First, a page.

But tonight, Peg and I watched Smiles on a Summer Night.



I liked it. Peg, not so much. She got bored part way through and never regrouped.

For me, it was easy to see why this particular Bergman was so well received in the US (and other places) since it talked so openly about aspects of relationships that just weren't discussed in US films at that time. I thought the cast was incredible and the Criterion disc showed-off the film beautifully.
I certainly love it as I hope I made clear in my 2011 review of the Criterion Blu-ray. That review is here.
 

Dick

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The ending of Pelle The Conqueror was because Max von Sydow's character was too old.

I'm sure you and your wife would like The Best Intentions. This also won the Palm D'Or at Cannes (1992). It is based on the life of Ingmar Bergman's parents. It is a wonderful film, with the cream of Scandinavian actors, including Max Von Sydow. My only gripe, is that the cinema version (and the one available on blu ray), is the condensed version of the four-part miniseries that aired on TV over here. Like Ingmar Bergman's Fanny and Alexander, the longer TV version is much richer and full of detail, than the theatrical version.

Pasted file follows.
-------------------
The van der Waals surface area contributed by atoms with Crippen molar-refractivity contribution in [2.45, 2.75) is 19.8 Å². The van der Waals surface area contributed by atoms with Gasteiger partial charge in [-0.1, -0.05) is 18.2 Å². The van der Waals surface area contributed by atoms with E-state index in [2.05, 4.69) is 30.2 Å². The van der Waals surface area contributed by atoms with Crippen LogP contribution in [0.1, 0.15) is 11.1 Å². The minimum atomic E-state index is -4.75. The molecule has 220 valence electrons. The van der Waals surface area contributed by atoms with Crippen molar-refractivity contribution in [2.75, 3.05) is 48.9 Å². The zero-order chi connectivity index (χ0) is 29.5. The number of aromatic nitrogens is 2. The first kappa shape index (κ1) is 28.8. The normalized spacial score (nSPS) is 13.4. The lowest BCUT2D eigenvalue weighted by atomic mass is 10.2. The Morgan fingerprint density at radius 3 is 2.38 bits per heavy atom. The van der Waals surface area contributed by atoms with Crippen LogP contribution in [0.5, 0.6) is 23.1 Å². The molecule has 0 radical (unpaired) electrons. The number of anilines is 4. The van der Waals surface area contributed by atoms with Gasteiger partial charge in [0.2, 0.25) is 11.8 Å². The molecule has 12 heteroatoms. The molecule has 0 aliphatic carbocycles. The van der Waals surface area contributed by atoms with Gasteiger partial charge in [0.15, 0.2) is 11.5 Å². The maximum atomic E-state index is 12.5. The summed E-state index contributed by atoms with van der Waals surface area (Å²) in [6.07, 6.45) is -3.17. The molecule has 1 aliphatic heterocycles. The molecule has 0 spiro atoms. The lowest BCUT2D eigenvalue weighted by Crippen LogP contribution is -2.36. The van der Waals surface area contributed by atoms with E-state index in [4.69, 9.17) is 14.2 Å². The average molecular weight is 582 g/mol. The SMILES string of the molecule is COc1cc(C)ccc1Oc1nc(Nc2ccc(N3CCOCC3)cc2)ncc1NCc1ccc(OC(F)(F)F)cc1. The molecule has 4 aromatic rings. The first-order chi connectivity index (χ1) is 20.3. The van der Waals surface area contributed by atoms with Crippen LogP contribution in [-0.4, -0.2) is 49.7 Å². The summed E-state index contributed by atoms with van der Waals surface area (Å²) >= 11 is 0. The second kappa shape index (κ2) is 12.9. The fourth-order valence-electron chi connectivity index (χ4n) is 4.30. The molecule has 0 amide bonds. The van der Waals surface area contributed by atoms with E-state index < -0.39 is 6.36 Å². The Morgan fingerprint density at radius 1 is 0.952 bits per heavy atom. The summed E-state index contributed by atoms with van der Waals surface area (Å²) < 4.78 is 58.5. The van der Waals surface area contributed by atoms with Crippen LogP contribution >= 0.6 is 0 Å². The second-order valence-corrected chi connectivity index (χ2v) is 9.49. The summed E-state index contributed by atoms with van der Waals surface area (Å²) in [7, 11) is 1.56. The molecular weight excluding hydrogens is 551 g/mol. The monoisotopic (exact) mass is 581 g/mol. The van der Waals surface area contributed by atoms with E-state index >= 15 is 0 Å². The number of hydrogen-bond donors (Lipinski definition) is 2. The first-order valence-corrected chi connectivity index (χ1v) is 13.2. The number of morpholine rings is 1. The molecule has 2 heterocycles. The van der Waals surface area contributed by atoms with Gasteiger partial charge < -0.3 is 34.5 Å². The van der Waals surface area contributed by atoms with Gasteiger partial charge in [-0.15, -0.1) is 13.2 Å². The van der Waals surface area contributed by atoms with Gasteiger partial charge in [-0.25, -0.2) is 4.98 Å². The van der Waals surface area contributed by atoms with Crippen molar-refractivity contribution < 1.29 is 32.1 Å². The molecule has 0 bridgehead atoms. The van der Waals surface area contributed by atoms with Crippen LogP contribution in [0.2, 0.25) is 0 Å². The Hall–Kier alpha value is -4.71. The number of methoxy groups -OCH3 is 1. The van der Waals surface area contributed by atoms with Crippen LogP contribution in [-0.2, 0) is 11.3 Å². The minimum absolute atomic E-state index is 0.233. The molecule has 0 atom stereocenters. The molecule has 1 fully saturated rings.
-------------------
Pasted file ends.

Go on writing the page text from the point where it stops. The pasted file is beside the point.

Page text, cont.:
But unlike FANNY AND ALEXANDER, it isn't available on Blu-ray. Correct me if I'm wrong.
 

AnthonyClarke

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Two weeks ago we had planned a big screen viewing of one of our all-time favourites (Kurt Vonnegut said it was the finest film ever made) - 'My Life as a Dog'.
And that weekend our Government introduced the isolation policy of no visitors. So we'll have to put that on hold.
But my first experience of Scandinavian movies came in the late 1950s when our Russell St Melbourne European revival cinema put it on its bill. It was a beautiful, very sad film, with the big bonus that (spoiler alert) YOU COULD SEE THE YOUNG WOMAN'S BREASTS!). Unbelievable, but true.
But the highlight for me was that the other half of this double bill was a film which still haunts me .. Fellini's 'La Strada', which I still think is the supreme moment of his great career. What a day that was!
 
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titch

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Two weeks ago we had planned a big screen viewing of one of our all-time favourites (Kurt Vonnegut said it was the finest film ever made) - 'My Life as a Dog'.
And that weekend our Government introduced the isolation policy of no visitors. So we'll have to put that on hold.
But my first experience of Scandinavian movies came in the late 1950s when our Russell St Melbourne European revival cinema put it on its bill. It was a beautiful, very sad film, with the big bonus that (spoiler alert) YOU COULD SEE THE YOUNG WOMAN'S BREASTS!). Unbelievable, but true.
But the highlight for me was that the other half of this double bill was a film which still haunts me .. Fellini's 'La Strada', which I still think is the supreme moment of his great career. What a day that was!
Didn't quite catch what Scandinavian film you had the pleasure of seeing in the late 1950s - was that Bergman's Summer With Monika?